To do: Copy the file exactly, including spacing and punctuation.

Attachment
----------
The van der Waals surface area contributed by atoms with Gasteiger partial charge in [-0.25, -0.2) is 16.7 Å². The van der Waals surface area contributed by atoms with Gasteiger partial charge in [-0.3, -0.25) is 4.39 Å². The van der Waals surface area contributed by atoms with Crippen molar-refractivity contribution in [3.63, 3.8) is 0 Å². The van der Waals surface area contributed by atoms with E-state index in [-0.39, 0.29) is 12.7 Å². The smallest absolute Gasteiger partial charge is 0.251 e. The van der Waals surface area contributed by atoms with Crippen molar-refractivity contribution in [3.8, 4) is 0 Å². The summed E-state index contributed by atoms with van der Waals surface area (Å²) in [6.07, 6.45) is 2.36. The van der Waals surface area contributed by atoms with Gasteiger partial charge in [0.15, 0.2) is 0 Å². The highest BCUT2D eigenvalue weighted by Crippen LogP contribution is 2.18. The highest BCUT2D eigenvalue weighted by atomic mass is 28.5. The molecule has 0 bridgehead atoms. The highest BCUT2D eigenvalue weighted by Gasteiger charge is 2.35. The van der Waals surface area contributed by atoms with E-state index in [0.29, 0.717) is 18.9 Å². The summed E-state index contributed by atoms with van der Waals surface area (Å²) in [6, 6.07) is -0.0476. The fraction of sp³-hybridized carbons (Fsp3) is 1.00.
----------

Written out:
The van der Waals surface area contributed by atoms with Gasteiger partial charge in [-0.25, -0.2) is 16.7 Å². The van der Waals surface area contributed by atoms with Gasteiger partial charge in [-0.3, -0.25) is 4.39 Å². The van der Waals surface area contributed by atoms with Crippen molar-refractivity contribution in [3.63, 3.8) is 0 Å². The van der Waals surface area contributed by atoms with E-state index in [-0.39, 0.29) is 12.7 Å². The smallest absolute Gasteiger partial charge is 0.251 e. The van der Waals surface area contributed by atoms with Crippen molar-refractivity contribution in [3.8, 4) is 0 Å². The summed E-state index contributed by atoms with van der Waals surface area (Å²) in [6.07, 6.45) is 2.36. The van der Waals surface area contributed by atoms with Gasteiger partial charge in [0.15, 0.2) is 0 Å². The highest BCUT2D eigenvalue weighted by Crippen LogP contribution is 2.18. The highest BCUT2D eigenvalue weighted by atomic mass is 28.5. The molecule has 0 bridgehead atoms. The highest BCUT2D eigenvalue weighted by Gasteiger charge is 2.35. The van der Waals surface area contributed by atoms with E-state index in [0.29, 0.717) is 18.9 Å². The summed E-state index contributed by atoms with van der Waals surface area (Å²) in [6, 6.07) is -0.0476. The fraction of sp³-hybridized carbons (Fsp3) is 1.00.